The story and narrative are only further strengthened by the character development. We’re treated to the personalities of these characters, from their sarcastic responses to each other to the way they react to the events unfolding. Ghost is definitely the outgoing, energetic type, preferring action and chaos to the alternatives. One aspect of the gameplay is the need to trigger alarms and clear the room of enemies and through her dialogue, it’s heavily implied that she’s doing it on purpose just for the rush and the havoc. And yet through her sarcasm and jovial behavior, she’s incredibly charming. And it’s not just her mischievous side that makes her so appealing; she shows genuine concern for Jacker and Boogan as if they are her friends, despite their only initial relation being a contract for services rendered. It’s these additional sides of Ghost that make her such a memorable and complete character.
Jacker and Boogan, though somewhat less developed than Ghost, are just as memorable. Jacker’s responses to Ghost and his behaviors don’t really change throughout, yet they’re full of humor. Jacker even has a few noteworthy moments of expressing his genuine feelings. Boogan is much more vocal and straightforward with his thoughts and again, his role as mediator make him a likeable personality, especially with his blatant favoritism. Also, even after mysteries are brought to light, his trust in Ghost never wavers. Yet, I would have liked to have seen the same levels of dimension or additions in personality that we see with Ghost. These two have more defined or clear-cut personalities, but they are still so well developed to the point that I wanted more cutscenes and discussions amongst the three of them together. Overall, the story, narrative, and character development are all amazing and are an absolute pleasure to experience.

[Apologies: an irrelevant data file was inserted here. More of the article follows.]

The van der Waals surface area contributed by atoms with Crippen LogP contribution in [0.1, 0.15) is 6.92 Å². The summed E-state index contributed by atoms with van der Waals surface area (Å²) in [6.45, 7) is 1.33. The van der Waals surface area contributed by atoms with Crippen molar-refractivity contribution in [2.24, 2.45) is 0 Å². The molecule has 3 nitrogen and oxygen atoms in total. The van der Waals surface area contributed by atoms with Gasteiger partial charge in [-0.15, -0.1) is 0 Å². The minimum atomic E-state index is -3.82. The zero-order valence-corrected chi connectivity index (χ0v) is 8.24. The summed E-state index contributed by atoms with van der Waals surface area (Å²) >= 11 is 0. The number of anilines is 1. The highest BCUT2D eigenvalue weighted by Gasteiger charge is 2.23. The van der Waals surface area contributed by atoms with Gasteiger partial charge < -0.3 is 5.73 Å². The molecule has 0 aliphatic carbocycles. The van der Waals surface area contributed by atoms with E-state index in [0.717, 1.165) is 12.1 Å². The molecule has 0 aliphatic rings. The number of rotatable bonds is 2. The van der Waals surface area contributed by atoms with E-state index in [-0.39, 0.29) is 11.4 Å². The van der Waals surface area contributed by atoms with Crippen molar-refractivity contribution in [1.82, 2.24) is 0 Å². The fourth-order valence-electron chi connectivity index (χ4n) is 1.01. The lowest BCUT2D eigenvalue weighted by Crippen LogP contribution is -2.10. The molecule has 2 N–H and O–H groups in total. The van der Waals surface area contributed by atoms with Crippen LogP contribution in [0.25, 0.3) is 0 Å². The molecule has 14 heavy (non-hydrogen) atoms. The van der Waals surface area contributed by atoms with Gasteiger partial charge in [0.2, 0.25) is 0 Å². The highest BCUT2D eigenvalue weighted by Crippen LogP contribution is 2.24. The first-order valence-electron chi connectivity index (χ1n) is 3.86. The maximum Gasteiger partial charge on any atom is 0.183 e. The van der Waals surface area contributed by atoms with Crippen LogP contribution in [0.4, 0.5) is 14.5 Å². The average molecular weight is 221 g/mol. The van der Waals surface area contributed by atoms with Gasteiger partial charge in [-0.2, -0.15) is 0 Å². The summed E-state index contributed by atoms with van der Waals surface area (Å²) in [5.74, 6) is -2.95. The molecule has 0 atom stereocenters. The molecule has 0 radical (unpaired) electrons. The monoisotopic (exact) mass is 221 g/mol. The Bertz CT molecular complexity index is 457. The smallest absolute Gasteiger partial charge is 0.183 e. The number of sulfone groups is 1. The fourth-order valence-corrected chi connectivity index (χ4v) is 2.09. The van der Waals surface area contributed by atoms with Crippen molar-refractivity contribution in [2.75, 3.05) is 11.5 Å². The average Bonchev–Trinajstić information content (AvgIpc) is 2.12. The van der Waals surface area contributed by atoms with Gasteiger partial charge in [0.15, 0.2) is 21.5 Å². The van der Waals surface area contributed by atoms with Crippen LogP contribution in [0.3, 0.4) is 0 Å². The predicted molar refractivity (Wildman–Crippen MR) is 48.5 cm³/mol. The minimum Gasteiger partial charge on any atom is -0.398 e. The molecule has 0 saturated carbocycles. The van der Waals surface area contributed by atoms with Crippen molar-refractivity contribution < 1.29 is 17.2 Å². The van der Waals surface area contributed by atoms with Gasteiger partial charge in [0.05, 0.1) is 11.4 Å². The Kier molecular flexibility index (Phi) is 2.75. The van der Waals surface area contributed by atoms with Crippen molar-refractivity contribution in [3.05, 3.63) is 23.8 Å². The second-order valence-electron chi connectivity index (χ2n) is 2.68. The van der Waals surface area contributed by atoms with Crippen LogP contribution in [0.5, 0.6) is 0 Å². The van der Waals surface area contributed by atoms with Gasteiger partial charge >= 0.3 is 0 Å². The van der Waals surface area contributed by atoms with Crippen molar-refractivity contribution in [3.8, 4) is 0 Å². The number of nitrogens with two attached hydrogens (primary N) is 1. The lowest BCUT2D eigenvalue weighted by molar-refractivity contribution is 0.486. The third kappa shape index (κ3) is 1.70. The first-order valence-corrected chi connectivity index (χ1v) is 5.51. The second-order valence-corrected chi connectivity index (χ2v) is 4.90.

Moving on to gameplay, Ghost 1.0 plays like a faster-paced Metroid. With healthy doses of platforming and 2D shooting as you explore a vast interconnected map, Ghost 1.0 plays as one would expect from this genre and the execution is impressive. In Classic Mode, you control Ghost as you explore the space station, discover new areas, acquire new weapons and powerups, and backtrack to previously locked locations. And although much of it may seem familiar, Ghost 1.0 has plenty of innovation too, so much so that I’m glad the first section of the game is a tutorial level, explaining the nuances of the unique elements of play.